Staff and Governors at Ormiston Herman Academy are aware that many children are the victims of different kinds of abuse and that they can be subjected to social factors that have an adverse impact upon their lives – including domestic violence, substance misuse, bullying, mental health and radicalisation. We also acknowledge that safeguarding incidents could happen anywhere and staff should be alert to possible concerns arising.
Through our curriculum we teach children to stay safe and happy. We encourage the understanding that any problem or worry that they may have is legitimate, and to share their worries, big or small with their trusted adult; at home; school or with ChildLine.
|Lead Officer for Safeguarding and Child Protection||Kristy Redhead (Principal)|
|Deputy Lead Officer for Safeguarding and Child Protection||Mark Thorpe (VP)|
|Governor for Safeguarding and Child Protection||Jackie Cutchey (Governor)|
We recognise our moral and statutory responsibility to safeguard and promote the welfare of all pupils. We endeavour to provide a safe and welcoming environment where children are respected and valued. We are alert to the signs of abuse and neglect and follow our procedures to ensure that children receive effective support, protection and justice.
The procedures contained in the academy’s Safeguarding policy apply to all staff and governors and are consistent with those of the local safeguarding children board (LSCB).
We will follow the procedures set out by the Area Child Protection Committee or Local Safeguarding Children Board and take account of guidance issued by the DfE by:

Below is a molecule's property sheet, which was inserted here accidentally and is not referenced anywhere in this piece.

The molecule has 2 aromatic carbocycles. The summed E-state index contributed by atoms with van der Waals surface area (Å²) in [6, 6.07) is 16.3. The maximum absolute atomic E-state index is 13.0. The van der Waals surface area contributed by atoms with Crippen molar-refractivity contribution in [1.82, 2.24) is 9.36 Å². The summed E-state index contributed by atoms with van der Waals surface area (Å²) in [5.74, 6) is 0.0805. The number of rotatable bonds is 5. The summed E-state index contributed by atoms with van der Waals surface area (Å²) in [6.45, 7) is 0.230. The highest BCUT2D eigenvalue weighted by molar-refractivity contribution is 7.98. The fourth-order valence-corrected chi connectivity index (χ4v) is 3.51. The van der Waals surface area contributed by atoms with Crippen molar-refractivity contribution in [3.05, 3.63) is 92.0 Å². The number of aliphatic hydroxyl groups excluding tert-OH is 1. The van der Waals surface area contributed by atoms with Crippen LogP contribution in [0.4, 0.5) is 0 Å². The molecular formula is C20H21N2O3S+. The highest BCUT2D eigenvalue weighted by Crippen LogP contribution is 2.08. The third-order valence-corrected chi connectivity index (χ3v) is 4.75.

What we will do if we have a concern about your child
If we are concerned that your child may be at risk of abuse or neglect we must follow the procedures in our child protection policy. You can look at the policy on the school website or come into school and see a copy.
The procedures have been written to protect all pupils. They comply with our statutory responsibilities and are designed to support pupils, families and staff. The procedures are based on the principle that the welfare of the child is the most important consideration.
In almost all circumstances, we will talk to you about our concerns and we will also tell you if we feel we must refer our concerns to children’s social care. We will ask your consent to make a referral, but in some circumstances we may need to make the referral against your wishes. We will only do this if we genuinely believe that this is the best way to protect your child, and the fact that you did not consent to the referral will be recorded.
If we think that talking to you first might in some way increase the risk to your child, we will report our concerns to children’s social care and take advice from them. We will normally tell you that a referral is being made and we will record the reasons why we decided to follow this course of action.
All child protection records are kept separate from your child’s general school file. Records are stored in a locked cabinet or drawer, and if stored on computer they are password-protected. The only staff who have access to the records are those who need to know about the concerns in order to protect and support your child.
Child protection is a very sensitive issue and it raises many questions and a range of strong emotions. We will do everything we can support our pupils and you can be assured that any action we take will be in the best interests of your child.
If a child has a concern or worry:
Prevent is a government strategy designed to stop people becoming terrorists or supporting terrorist or extremist causes. Many of the things we do in school to help pupils become positive, happy members of society also contribute to the Prevent strategy.
Find out more by clicking on the link below:
Keeping safe from bullying is an integral part of our PSHE curriculum. Through our Values-based curriculum pupils learn how to behave towards each other promoting the British values of tolerance and mutual respect.
In our recent Ofsted Parent View survey 97% of parents agreed that their child feels safe at the academy and that ,when it occurs, bullying is dealt with effectively.
Children are able to distinguish between ad-hoc name calling and persistent bullying as a result of our teaching and approach to bullying.